Populations must adapt as Europe faces drier future
Visitors from the drier zones of the Middle East this summer may be shocked, as half of the EU is threatened by drought. Satellite images reveal desert-like vistas across huge swathes of Europe. Even the usually green and pleasant land of England is straw brown, not verdant green. One hundred villages across France have been without safe tap water. And all of this is predicted to get worse.
The climate change deniers are out in force. Some are just immune to facts and reason. One prominent British denier even tried to argue that the gloomy beige satellite pictures of a scorched nation were just due to harvested wheat fields. Such views must be ignored in favor of a scientific and strategic approach.
Experts have determined that climate change has made such extreme temperatures 10 times more likely. The reality is that droughts will become more frequent.
British temperatures have once again been surpassing those of islands in the Caribbean, having already shattered the country’s temperature record last month and with many areas experiencing the driest July in recorded history.
The UK is not used to the wildfires that are prevalent in California or in Southern Europe. It is typically never this dry. One county, Gloucestershire, had two farmland fires in all of last year, but this summer it has already been hit by 34. Fires are raging across Spain, Portugal, Greece, Croatia and elsewhere. Remember too that even Nordic countries have suffered from wildfires in recent years.
France has its own inferno in the southwest as it endures its worst drought in recorded history. This has forced it to plead for assistance, with firefighters sent from Germany, Romania, Poland and Austria.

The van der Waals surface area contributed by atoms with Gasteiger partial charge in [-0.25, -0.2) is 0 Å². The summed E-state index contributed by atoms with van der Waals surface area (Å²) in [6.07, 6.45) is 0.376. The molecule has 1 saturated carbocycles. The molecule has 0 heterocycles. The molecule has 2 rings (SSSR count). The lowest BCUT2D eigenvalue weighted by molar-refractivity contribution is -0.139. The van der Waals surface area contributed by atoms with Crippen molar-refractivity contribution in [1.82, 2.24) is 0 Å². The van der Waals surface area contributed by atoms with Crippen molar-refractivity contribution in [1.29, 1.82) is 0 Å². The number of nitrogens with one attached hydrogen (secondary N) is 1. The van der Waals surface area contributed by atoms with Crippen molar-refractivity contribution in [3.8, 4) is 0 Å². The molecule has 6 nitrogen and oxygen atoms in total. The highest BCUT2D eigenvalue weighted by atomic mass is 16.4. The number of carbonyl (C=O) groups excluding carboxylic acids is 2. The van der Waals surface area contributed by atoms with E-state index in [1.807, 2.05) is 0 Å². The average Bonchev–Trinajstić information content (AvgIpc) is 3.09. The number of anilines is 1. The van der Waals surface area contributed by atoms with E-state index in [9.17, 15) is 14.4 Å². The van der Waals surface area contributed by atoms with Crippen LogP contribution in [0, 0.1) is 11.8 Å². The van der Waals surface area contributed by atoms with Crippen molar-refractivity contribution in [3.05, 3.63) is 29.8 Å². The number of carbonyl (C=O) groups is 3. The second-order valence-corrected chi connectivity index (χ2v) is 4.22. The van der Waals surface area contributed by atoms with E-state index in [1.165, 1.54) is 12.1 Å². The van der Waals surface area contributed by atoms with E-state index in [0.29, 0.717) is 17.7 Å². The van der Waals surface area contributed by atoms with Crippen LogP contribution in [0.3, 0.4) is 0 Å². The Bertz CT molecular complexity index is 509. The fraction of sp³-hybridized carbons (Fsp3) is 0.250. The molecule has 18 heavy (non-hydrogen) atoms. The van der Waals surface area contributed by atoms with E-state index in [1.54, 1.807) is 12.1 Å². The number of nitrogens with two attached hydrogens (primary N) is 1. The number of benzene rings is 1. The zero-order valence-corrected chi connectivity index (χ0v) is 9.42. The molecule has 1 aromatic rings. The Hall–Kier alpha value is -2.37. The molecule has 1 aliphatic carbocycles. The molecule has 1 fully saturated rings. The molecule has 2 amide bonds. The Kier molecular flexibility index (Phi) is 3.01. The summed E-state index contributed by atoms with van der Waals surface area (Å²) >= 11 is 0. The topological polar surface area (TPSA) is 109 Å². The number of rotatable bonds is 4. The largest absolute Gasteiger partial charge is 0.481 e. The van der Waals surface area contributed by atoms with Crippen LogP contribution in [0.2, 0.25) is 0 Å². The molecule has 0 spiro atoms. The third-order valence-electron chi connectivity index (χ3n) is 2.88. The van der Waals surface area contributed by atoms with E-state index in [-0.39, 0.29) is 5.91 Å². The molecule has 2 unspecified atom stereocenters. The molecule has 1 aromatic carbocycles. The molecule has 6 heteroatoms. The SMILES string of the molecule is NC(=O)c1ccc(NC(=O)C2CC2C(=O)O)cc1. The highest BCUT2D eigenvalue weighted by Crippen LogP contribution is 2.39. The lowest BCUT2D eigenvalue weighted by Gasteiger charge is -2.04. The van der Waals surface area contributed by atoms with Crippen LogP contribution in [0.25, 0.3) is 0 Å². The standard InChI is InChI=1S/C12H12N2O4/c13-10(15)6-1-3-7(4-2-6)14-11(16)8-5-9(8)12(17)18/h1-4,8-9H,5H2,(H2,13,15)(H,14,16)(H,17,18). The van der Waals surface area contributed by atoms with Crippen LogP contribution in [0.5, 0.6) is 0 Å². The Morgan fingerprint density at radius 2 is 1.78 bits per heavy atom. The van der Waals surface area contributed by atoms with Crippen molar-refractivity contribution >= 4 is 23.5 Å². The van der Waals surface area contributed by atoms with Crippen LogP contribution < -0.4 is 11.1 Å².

The drought has neutered the flow of Europe’s greatest rivers, including the Rhine, the Loire, the Po, the Thames and the Danube. The Loire can be crossed on foot in certain areas. This is another long-term trend. Glaciers in the Alps are providing much less water to rivers, for example.
The temperature of river water has also risen too high in certain areas to be used for cooling in power plants. The Loire alone helps cool 12 nuclear power stations. These increased temperatures may also threaten fish stocks, as oxygen levels decline in warmer water. Less water also means a higher concentration of pollutants.
Experts have determined that climate change has made extreme temperatures 10 times more likely.
The Rhine is so low it is disrupting shipping, with a repeat of the last major drought in 2018 that closed down freight shipping now nearly certain. Cargo vessels have had to carry lighter loads, further increasing transportation costs. As a result of the war on Ukraine and the ensuing ban on Russian gas, large amounts of coal are now shipped along the Rhine, further stressing the system.
Italy’s longest river, the Po, which runs from Turin to Venice, is now freely available for a gentle evening stroll, as the riverbed has started appearing. This has revealed certain treasures, including Second World War remnants such as a German tank. In Rome, a bridge from the age of Emperor Nero has emerged from the declining Tiber waters.